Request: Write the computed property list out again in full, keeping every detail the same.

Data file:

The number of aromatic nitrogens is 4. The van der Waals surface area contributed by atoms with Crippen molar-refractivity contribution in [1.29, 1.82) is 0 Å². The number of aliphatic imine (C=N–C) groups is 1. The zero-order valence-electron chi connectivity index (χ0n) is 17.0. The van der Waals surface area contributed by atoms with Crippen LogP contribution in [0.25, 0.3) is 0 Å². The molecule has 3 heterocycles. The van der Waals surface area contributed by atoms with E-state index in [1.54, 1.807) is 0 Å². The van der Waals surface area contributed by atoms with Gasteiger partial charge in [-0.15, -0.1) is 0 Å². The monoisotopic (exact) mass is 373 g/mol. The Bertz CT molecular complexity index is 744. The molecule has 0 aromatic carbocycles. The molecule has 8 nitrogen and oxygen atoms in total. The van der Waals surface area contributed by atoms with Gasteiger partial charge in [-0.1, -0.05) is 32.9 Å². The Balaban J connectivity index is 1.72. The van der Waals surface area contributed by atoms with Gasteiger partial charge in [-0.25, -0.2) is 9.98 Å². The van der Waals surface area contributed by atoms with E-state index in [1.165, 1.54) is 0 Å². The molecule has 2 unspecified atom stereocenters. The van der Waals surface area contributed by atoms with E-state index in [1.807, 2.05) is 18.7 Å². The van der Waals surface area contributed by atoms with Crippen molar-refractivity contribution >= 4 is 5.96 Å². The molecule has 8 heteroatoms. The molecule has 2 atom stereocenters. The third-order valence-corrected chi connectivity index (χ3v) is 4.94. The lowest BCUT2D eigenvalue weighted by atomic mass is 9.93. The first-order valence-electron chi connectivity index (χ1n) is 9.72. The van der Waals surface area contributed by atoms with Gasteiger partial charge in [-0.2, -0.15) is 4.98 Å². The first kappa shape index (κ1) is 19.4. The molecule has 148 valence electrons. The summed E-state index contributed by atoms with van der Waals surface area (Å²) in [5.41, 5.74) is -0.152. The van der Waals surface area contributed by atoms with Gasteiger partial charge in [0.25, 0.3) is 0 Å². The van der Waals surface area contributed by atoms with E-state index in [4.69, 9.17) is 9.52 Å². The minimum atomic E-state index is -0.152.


The number of aromatic nitrogens is 4. The van der Waals surface area contributed by atoms with Crippen molar-refractivity contribution in [1.29, 1.82) is 0 Å². The number of aliphatic imine (C=N–C) groups is 1. The zero-order valence-electron chi connectivity index (χ0n) is 17.0. The van der Waals surface area contributed by atoms with Crippen LogP contribution in [0.25, 0.3) is 0 Å². The molecule has 3 heterocycles. The van der Waals surface area contributed by atoms with E-state index in [1.54, 1.807) is 0 Å². The van der Waals surface area contributed by atoms with Gasteiger partial charge in [-0.15, -0.1) is 0 Å². The monoisotopic (exact) mass is 373 g/mol. The Bertz CT molecular complexity index is 744. The molecule has 0 aromatic carbocycles. The molecule has 8 nitrogen and oxygen atoms in total. The van der Waals surface area contributed by atoms with Gasteiger partial charge in [-0.1, -0.05) is 32.9 Å². The Balaban J connectivity index is 1.72. The van der Waals surface area contributed by atoms with Gasteiger partial charge in [-0.25, -0.2) is 9.98 Å². The van der Waals surface area contributed by atoms with E-state index in [1.165, 1.54) is 0 Å². The molecule has 2 unspecified atom stereocenters. The van der Waals surface area contributed by atoms with E-state index in [1.807, 2.05) is 18.7 Å². The van der Waals surface area contributed by atoms with Crippen molar-refractivity contribution >= 4 is 5.96 Å². The molecule has 8 heteroatoms. The molecule has 2 atom stereocenters. The third-order valence-corrected chi connectivity index (χ3v) is 4.94. The lowest BCUT2D eigenvalue weighted by atomic mass is 9.93. The first-order valence-electron chi connectivity index (χ1n) is 9.72. The van der Waals surface area contributed by atoms with Gasteiger partial charge in [-0.2, -0.15) is 4.98 Å². The first kappa shape index (κ1) is 19.4. The molecule has 148 valence electrons. The summed E-state index contributed by atoms with van der Waals surface area (Å²) in [5.41, 5.74) is -0.152. The van der Waals surface area contributed by atoms with Gasteiger partial charge in [0.25, 0.3) is 0 Å². The van der Waals surface area contributed by atoms with E-state index in [4.69, 9.17) is 9.52 Å². The minimum atomic E-state index is -0.152.